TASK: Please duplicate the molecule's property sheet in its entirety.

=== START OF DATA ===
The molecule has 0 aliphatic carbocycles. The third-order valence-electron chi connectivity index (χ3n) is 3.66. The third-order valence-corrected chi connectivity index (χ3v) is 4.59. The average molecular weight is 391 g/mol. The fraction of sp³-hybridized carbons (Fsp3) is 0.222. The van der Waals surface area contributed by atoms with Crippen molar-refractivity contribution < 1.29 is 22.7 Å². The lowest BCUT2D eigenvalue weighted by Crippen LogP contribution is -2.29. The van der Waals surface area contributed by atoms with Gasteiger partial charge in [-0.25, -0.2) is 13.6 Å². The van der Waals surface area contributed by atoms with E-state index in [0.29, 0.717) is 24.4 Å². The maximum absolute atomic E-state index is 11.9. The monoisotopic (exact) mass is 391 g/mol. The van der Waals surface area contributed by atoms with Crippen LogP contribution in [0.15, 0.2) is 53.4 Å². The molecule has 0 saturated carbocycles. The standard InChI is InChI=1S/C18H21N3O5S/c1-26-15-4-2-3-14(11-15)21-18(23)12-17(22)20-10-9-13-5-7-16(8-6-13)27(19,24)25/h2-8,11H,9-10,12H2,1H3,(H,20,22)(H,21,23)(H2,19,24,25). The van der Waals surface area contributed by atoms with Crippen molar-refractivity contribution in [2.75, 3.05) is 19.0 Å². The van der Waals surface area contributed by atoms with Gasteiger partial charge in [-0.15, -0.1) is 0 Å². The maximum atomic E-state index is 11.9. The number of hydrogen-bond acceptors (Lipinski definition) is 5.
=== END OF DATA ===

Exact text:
The molecule has 0 aliphatic carbocycles. The third-order valence-electron chi connectivity index (χ3n) is 3.66. The third-order valence-corrected chi connectivity index (χ3v) is 4.59. The average molecular weight is 391 g/mol. The fraction of sp³-hybridized carbons (Fsp3) is 0.222. The van der Waals surface area contributed by atoms with Crippen molar-refractivity contribution < 1.29 is 22.7 Å². The lowest BCUT2D eigenvalue weighted by Crippen LogP contribution is -2.29. The van der Waals surface area contributed by atoms with Gasteiger partial charge in [-0.25, -0.2) is 13.6 Å². The van der Waals surface area contributed by atoms with E-state index in [0.29, 0.717) is 24.4 Å². The maximum absolute atomic E-state index is 11.9. The monoisotopic (exact) mass is 391 g/mol. The van der Waals surface area contributed by atoms with Crippen LogP contribution in [0.15, 0.2) is 53.4 Å². The molecule has 0 saturated carbocycles. The standard InChI is InChI=1S/C18H21N3O5S/c1-26-15-4-2-3-14(11-15)21-18(23)12-17(22)20-10-9-13-5-7-16(8-6-13)27(19,24)25/h2-8,11H,9-10,12H2,1H3,(H,20,22)(H,21,23)(H2,19,24,25). The van der Waals surface area contributed by atoms with Crippen molar-refractivity contribution in [2.75, 3.05) is 19.0 Å². The van der Waals surface area contributed by atoms with Gasteiger partial charge in [-0.15, -0.1) is 0 Å². The maximum atomic E-state index is 11.9. The number of hydrogen-bond acceptors (Lipinski definition) is 5.